Also here on most days, mapping new dive sites and monitoring the reef’s health, is Dr Sander den Haring, associate director – diving operations, Red Sea Global. Surrounded on his dive boat by a blur of coral shadows beneath the surface, den Haring squints from the sunshine, but also as if in disbelief that there’s no one else here.
“This is really a paradise unfound,” he says the next morning, showing plans for brand-new dive sites that are being prepared for guests alongside the first of The Red Sea’s luxury resorts. “We’re opening up this destination in a way that’s never been seen before and we plan to give these reefs the utmost protection. This stretch of reef is mindblowing, and one of the best I’ve ever experienced.”
However, this is only one part of the adventure. Getting to the reefs and dive sites is half the fun and, having set off from the marina pontoon, the sounds of waves and twin-propeller speedboat engines signal the arrival of another amphibious resident of the Red Sea. Playing acrobatically in the stern waves, a pod of dolphins emerges alongside den Haring’s boat as if hitching a ride on their way to Egypt.
“We have around 15 miles of outer barrier reefs and we’ve designed our dive boats around these locations,” adds den Haring. “Guests can get out to these sites quickly and experience them all in comfort. And for every dive site we’ve mapped so far, there’s another awaiting discovery — it’s a sea of must-sees.”
Three reasons why The Red Sea is a stargazers delight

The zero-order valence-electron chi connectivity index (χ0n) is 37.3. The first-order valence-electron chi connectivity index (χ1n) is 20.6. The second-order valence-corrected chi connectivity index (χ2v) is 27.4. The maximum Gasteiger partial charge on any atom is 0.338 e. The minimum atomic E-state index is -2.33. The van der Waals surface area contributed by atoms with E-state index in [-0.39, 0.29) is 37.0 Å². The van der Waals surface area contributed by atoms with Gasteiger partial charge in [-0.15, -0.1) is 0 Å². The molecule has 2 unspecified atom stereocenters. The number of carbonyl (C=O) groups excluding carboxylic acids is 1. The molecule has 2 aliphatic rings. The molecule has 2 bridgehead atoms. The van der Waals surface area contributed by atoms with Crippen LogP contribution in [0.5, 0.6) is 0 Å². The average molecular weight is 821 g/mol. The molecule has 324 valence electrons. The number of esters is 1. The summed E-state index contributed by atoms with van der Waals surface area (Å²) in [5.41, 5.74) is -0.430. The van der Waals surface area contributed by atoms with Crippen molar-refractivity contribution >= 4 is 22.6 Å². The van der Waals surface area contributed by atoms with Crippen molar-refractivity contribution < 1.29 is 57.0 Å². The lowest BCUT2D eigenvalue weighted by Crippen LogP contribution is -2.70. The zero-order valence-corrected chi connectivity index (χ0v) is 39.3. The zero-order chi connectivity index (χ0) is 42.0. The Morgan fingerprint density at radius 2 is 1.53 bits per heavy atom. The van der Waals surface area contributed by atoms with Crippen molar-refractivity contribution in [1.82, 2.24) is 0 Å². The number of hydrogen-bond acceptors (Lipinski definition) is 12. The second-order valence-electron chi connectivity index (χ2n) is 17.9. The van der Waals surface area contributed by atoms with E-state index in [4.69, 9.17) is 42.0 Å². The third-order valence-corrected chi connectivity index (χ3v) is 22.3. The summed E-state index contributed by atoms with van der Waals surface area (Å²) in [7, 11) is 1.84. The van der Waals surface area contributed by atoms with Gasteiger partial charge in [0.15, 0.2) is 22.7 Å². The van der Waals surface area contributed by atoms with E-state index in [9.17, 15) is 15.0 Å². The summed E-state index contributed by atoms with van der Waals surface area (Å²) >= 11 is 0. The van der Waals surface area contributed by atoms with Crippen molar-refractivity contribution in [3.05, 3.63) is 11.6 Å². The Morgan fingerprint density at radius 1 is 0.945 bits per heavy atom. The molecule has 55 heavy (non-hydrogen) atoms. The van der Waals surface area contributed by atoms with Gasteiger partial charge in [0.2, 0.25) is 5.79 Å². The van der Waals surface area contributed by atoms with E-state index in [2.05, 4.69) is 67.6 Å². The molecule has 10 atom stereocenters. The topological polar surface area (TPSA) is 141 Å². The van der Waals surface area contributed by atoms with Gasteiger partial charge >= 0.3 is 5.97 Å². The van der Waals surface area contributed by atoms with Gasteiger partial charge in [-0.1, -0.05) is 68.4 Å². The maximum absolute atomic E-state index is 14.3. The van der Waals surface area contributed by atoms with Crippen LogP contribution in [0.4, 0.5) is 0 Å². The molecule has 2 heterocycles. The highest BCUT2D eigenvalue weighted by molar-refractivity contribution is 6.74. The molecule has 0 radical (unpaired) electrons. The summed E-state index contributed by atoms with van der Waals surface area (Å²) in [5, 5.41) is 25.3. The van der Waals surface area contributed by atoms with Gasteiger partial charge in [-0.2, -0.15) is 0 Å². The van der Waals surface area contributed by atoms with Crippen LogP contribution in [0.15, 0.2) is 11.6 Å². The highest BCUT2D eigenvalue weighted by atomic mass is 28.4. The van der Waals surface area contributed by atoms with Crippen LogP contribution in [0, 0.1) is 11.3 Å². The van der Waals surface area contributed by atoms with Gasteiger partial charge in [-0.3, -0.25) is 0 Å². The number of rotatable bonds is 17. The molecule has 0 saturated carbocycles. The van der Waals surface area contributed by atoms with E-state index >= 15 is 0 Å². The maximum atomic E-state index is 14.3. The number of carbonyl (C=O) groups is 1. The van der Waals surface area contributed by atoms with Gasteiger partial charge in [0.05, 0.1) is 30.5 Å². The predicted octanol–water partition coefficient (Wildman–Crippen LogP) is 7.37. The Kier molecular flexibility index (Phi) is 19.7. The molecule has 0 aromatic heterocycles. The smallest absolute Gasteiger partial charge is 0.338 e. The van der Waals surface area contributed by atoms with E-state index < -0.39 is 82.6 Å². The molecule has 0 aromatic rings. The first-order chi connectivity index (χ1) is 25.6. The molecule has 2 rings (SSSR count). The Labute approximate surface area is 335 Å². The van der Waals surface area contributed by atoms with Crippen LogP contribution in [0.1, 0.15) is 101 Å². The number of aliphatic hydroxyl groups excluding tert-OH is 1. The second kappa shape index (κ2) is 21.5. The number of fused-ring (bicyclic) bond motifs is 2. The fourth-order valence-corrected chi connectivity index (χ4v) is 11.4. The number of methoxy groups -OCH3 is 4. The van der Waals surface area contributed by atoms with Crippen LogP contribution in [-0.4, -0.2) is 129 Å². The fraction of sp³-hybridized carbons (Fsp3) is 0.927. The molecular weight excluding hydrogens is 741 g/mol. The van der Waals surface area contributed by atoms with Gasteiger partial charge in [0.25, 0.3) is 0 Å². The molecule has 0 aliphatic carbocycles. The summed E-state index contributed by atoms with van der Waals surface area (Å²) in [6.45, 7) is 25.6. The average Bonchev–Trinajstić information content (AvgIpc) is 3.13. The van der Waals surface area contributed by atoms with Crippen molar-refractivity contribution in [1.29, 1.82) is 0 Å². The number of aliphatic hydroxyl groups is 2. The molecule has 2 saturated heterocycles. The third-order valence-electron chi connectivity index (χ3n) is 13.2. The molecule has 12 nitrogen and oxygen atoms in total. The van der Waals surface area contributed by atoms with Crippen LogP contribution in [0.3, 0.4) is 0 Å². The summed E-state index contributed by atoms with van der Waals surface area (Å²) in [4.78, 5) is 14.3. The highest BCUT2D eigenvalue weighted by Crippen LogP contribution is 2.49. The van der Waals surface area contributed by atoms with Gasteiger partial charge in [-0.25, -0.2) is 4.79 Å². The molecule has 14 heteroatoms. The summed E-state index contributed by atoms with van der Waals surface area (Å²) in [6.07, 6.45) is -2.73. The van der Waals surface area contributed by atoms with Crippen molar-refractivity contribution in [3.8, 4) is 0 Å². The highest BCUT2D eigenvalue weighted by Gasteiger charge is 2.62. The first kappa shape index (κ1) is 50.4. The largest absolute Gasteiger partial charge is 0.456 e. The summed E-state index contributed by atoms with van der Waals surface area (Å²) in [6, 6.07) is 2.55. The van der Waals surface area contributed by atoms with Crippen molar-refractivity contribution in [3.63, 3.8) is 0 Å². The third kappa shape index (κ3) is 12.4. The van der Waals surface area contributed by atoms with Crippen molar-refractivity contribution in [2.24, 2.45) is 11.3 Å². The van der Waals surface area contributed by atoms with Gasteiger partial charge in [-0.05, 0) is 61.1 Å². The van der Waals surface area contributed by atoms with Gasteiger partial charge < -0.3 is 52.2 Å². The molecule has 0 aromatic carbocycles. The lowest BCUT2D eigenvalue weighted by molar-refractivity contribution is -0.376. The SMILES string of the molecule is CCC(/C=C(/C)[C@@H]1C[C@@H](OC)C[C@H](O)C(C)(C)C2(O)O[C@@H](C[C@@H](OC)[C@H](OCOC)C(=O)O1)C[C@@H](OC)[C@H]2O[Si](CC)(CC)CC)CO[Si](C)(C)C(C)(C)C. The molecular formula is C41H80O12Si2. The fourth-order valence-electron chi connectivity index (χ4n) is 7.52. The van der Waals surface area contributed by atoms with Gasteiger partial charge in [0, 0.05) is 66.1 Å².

- Light pollution is practically non-existent
“Here, the darkness is total”, says Al Hussan, adventure and sports manager at Red Sea Global and an amateur stargazer. “You feel like you belong to the sky when you’re out here in the desert.”
- The Red Sea plans to keep it that way, too
Preventing light pollution isn’t just good for stargazing, it also helps protect the region’s nocturnal wildlife, which include critically endangered hawksbill turtles that nest at night on nearby islands. The Red Sea is seeking International Dark-Sky Accreditation to ensure that as new infrastructure is built, the destination will continue to retain its stargazing prowess.
- Stargazing has been a big deal here for centuries
The galaxies that hang above The Red Sea have been studied by Arab astronomers for thousands of years, and traders once relied on these constellations to guide them through the desert. “The stars were responsible for helping shape our culture” Al Hussan adds. “From the beginning, we’ve developed The Red Sea without creating light pollution. It’s paramount to our sustainable philosophy.”